On December 19, 2014, after pleading guilty to 45 counts for infringements of the Fisheries Act1 and its Metal Mining Effluent Regulations2, Bloom Lake General Partner Limited (“Bloom Lake”) was penalized some $7.5 million. The investigation by Environment Canada into Bloom Lake’s operations was the largest undertaken to date and resulted in both the largest Canadian penalty for environmental infractions and the biggest contribution to the Environmental Damages Fund (“EDF”)3. Given that all but three of the counts were governed by the Act’s former penalty regime, the new regime that was brought into force on November 25, 2013 basically did not apply. The penalties for each charge followed a pattern typical in a plea negotiated situation under the Act’s former regime: a relatively small fine and a much larger payment into the EDF. Had the new regime applied, the quantum of the penalty imposed upon Bloom Lake could have been significantly higher.


Bloom Lake, a subsidiary of Cleveland-based Cliffs Natural Resources Inc., operated an iron ore mine near Fermont, Québec. On the basis of publicly-available material, an Inspector’s Direction was issued for the Bloom Lake mine site on December 15, 2010. On September 7, 2011, given that Bloom Lake had failed to implement the measures required by the 2010 Inspector’s Direction, Environment Canada initiated a formal investigation, which included the execution of search warrants at Bloom Lake’s mine site and corporate offices (in Montréal), undertaken by over 25 agents who compiled a vast and comprehensive evidentiary record.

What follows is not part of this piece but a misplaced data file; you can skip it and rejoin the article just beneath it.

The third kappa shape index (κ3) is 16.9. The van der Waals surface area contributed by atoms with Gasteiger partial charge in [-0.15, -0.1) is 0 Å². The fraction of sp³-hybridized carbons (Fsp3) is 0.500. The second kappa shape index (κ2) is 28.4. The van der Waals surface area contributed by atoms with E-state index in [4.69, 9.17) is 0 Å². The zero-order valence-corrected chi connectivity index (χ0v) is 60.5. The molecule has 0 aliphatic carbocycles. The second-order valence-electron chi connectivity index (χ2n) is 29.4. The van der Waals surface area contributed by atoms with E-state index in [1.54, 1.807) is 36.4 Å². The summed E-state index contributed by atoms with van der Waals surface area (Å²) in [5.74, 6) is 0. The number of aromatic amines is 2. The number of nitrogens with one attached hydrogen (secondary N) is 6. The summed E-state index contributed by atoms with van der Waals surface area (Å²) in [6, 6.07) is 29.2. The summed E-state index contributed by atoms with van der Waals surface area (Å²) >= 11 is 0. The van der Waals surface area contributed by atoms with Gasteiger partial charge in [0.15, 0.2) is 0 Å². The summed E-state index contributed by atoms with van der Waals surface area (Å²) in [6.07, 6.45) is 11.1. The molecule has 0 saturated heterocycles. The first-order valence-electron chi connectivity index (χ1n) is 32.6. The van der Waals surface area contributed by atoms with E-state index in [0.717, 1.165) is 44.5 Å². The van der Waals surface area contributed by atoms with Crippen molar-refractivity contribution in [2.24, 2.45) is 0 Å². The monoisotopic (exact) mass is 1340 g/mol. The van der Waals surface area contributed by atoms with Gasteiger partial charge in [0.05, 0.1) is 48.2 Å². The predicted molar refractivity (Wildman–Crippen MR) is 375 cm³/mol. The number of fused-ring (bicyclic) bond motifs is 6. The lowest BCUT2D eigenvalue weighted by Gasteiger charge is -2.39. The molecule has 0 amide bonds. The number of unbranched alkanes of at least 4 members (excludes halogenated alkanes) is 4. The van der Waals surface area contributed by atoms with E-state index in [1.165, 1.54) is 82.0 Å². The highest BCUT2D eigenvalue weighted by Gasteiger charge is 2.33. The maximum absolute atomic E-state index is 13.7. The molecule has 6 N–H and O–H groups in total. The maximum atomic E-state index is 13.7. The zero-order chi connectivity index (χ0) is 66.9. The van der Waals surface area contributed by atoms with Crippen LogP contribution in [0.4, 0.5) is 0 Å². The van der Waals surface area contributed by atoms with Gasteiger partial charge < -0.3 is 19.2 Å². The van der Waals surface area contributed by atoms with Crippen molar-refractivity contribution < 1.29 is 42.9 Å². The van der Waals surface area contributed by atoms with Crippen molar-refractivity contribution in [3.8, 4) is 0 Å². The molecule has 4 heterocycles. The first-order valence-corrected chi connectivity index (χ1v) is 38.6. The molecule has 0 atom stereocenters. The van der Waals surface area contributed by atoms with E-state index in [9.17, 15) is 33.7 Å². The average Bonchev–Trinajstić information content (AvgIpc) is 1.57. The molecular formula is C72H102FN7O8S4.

Environment Canada concluded that from April 2011 to September 2014, Bloom Lake had committed hundreds of infractions of both the Act and the Regulations. The brunt of the infractions stemmed from Bloom Lake’s mishandling of its mining effluent (e.g. design and operation of its tailings ponds, overflowing water retention structures, and lack of water drainage facilities on the mining site).

More specifically, Environment Canada’s investigation revealed that: (i) there had been a breach of the mine’s Triangle Tailings Pond dam whereby, over the course of seven days, there had been a release of over 200,000 cubic meters of deleterious materials into fish-bearing waters; (ii) there had been a release of some 14,500 litres of ferric sulfate into water frequented by fish;